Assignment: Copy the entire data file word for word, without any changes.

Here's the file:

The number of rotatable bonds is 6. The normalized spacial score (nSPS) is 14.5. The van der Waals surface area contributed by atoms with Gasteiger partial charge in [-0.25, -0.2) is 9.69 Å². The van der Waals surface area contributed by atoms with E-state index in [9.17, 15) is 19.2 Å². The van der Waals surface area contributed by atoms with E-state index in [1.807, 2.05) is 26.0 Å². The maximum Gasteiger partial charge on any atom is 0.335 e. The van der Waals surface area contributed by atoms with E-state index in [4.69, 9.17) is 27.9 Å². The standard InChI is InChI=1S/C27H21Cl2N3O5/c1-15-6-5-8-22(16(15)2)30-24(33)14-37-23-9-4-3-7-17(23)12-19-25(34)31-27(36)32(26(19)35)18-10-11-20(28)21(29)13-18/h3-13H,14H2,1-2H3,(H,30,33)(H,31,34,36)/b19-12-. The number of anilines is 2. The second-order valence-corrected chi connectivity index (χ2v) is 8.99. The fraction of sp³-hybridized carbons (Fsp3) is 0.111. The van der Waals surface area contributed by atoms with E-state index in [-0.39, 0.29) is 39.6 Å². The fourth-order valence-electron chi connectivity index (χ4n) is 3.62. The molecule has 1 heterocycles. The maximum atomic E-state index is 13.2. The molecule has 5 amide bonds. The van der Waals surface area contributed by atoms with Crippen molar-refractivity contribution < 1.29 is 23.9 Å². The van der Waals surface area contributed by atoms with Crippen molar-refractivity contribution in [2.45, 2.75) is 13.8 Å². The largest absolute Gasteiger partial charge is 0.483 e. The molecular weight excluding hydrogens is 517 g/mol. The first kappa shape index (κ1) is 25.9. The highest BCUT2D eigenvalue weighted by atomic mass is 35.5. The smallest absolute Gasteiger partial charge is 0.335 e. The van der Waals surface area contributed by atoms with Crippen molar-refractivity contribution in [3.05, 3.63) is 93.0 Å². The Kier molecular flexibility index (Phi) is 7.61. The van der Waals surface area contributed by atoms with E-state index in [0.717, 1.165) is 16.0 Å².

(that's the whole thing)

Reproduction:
The number of rotatable bonds is 6. The normalized spacial score (nSPS) is 14.5. The van der Waals surface area contributed by atoms with Gasteiger partial charge in [-0.25, -0.2) is 9.69 Å². The van der Waals surface area contributed by atoms with E-state index in [9.17, 15) is 19.2 Å². The van der Waals surface area contributed by atoms with E-state index in [1.807, 2.05) is 26.0 Å². The maximum Gasteiger partial charge on any atom is 0.335 e. The van der Waals surface area contributed by atoms with E-state index in [4.69, 9.17) is 27.9 Å². The standard InChI is InChI=1S/C27H21Cl2N3O5/c1-15-6-5-8-22(16(15)2)30-24(33)14-37-23-9-4-3-7-17(23)12-19-25(34)31-27(36)32(26(19)35)18-10-11-20(28)21(29)13-18/h3-13H,14H2,1-2H3,(H,30,33)(H,31,34,36)/b19-12-. The number of anilines is 2. The second-order valence-corrected chi connectivity index (χ2v) is 8.99. The fraction of sp³-hybridized carbons (Fsp3) is 0.111. The van der Waals surface area contributed by atoms with E-state index in [-0.39, 0.29) is 39.6 Å². The fourth-order valence-electron chi connectivity index (χ4n) is 3.62. The molecule has 1 heterocycles. The maximum atomic E-state index is 13.2. The molecule has 5 amide bonds. The van der Waals surface area contributed by atoms with Crippen molar-refractivity contribution < 1.29 is 23.9 Å². The van der Waals surface area contributed by atoms with Crippen molar-refractivity contribution in [2.45, 2.75) is 13.8 Å². The largest absolute Gasteiger partial charge is 0.483 e. The molecular weight excluding hydrogens is 517 g/mol. The first kappa shape index (κ1) is 25.9. The highest BCUT2D eigenvalue weighted by atomic mass is 35.5. The smallest absolute Gasteiger partial charge is 0.335 e. The van der Waals surface area contributed by atoms with Crippen molar-refractivity contribution in [3.05, 3.63) is 93.0 Å². The Kier molecular flexibility index (Phi) is 7.61. The van der Waals surface area contributed by atoms with E-state index in [0.717, 1.165) is 16.0 Å².